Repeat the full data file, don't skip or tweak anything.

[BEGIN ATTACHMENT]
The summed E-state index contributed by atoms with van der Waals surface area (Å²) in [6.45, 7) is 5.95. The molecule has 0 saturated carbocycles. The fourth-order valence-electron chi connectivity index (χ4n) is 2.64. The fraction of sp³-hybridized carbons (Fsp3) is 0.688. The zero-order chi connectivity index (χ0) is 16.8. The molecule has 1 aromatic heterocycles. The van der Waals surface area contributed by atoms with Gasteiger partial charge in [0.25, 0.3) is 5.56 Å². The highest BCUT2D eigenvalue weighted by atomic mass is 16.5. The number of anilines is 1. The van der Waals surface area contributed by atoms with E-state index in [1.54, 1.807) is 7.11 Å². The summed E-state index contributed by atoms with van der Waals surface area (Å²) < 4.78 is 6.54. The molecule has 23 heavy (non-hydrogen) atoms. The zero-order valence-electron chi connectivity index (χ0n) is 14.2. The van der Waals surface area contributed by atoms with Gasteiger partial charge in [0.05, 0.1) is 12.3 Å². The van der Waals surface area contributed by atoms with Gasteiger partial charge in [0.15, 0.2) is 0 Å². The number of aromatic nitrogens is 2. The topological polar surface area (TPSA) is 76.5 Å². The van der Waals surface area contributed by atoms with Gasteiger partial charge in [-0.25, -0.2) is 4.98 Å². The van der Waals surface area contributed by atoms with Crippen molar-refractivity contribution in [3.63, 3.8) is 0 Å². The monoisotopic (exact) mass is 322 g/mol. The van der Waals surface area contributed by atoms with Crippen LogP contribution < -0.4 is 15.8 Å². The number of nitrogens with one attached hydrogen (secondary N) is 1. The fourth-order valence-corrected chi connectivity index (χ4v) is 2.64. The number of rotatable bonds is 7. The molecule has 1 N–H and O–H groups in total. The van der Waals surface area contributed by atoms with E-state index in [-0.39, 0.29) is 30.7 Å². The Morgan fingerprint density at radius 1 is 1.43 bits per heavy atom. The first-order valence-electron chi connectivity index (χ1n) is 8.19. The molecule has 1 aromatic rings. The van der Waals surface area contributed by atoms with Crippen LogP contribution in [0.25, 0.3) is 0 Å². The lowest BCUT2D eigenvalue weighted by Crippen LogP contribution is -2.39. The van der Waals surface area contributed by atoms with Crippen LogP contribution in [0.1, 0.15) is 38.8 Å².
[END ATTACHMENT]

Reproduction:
The summed E-state index contributed by atoms with van der Waals surface area (Å²) in [6.45, 7) is 5.95. The molecule has 0 saturated carbocycles. The fourth-order valence-electron chi connectivity index (χ4n) is 2.64. The fraction of sp³-hybridized carbons (Fsp3) is 0.688. The zero-order chi connectivity index (χ0) is 16.8. The molecule has 1 aromatic heterocycles. The van der Waals surface area contributed by atoms with Gasteiger partial charge in [0.25, 0.3) is 5.56 Å². The highest BCUT2D eigenvalue weighted by atomic mass is 16.5. The number of anilines is 1. The van der Waals surface area contributed by atoms with E-state index in [1.54, 1.807) is 7.11 Å². The summed E-state index contributed by atoms with van der Waals surface area (Å²) < 4.78 is 6.54. The molecule has 23 heavy (non-hydrogen) atoms. The zero-order valence-electron chi connectivity index (χ0n) is 14.2. The van der Waals surface area contributed by atoms with Gasteiger partial charge in [0.05, 0.1) is 12.3 Å². The van der Waals surface area contributed by atoms with Gasteiger partial charge in [0.15, 0.2) is 0 Å². The number of aromatic nitrogens is 2. The topological polar surface area (TPSA) is 76.5 Å². The van der Waals surface area contributed by atoms with Gasteiger partial charge in [-0.25, -0.2) is 4.98 Å². The van der Waals surface area contributed by atoms with Crippen molar-refractivity contribution in [3.63, 3.8) is 0 Å². The monoisotopic (exact) mass is 322 g/mol. The van der Waals surface area contributed by atoms with Crippen LogP contribution < -0.4 is 15.8 Å². The number of nitrogens with one attached hydrogen (secondary N) is 1. The fourth-order valence-corrected chi connectivity index (χ4v) is 2.64. The number of rotatable bonds is 7. The molecule has 1 N–H and O–H groups in total. The van der Waals surface area contributed by atoms with E-state index in [-0.39, 0.29) is 30.7 Å². The Morgan fingerprint density at radius 1 is 1.43 bits per heavy atom. The first-order valence-electron chi connectivity index (χ1n) is 8.19. The molecule has 1 aromatic rings. The van der Waals surface area contributed by atoms with Crippen LogP contribution in [0.25, 0.3) is 0 Å². The lowest BCUT2D eigenvalue weighted by Crippen LogP contribution is -2.39. The van der Waals surface area contributed by atoms with Crippen LogP contribution in [0.1, 0.15) is 38.8 Å².